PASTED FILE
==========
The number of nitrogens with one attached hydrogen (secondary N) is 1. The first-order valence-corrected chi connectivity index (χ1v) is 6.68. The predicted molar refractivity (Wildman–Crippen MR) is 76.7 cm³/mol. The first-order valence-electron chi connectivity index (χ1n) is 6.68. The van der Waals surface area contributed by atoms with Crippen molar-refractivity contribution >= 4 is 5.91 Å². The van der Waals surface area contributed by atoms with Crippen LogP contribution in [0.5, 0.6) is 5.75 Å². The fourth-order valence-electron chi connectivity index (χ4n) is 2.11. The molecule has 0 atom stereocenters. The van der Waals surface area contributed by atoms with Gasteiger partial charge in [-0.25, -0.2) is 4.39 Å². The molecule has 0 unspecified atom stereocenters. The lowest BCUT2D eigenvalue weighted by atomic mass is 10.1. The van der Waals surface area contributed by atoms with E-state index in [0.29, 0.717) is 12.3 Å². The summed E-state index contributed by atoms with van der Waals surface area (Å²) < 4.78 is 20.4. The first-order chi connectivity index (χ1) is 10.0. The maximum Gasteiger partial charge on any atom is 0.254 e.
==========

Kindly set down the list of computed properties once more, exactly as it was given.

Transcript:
The number of nitrogens with one attached hydrogen (secondary N) is 1. The first-order valence-corrected chi connectivity index (χ1v) is 6.68. The predicted molar refractivity (Wildman–Crippen MR) is 76.7 cm³/mol. The first-order valence-electron chi connectivity index (χ1n) is 6.68. The van der Waals surface area contributed by atoms with Crippen molar-refractivity contribution >= 4 is 5.91 Å². The van der Waals surface area contributed by atoms with Crippen LogP contribution in [0.5, 0.6) is 5.75 Å². The fourth-order valence-electron chi connectivity index (χ4n) is 2.11. The molecule has 0 atom stereocenters. The van der Waals surface area contributed by atoms with Gasteiger partial charge in [-0.25, -0.2) is 4.39 Å². The molecule has 0 unspecified atom stereocenters. The lowest BCUT2D eigenvalue weighted by atomic mass is 10.1. The van der Waals surface area contributed by atoms with E-state index in [0.29, 0.717) is 12.3 Å². The summed E-state index contributed by atoms with van der Waals surface area (Å²) < 4.78 is 20.4. The first-order chi connectivity index (χ1) is 10.0. The maximum Gasteiger partial charge on any atom is 0.254 e.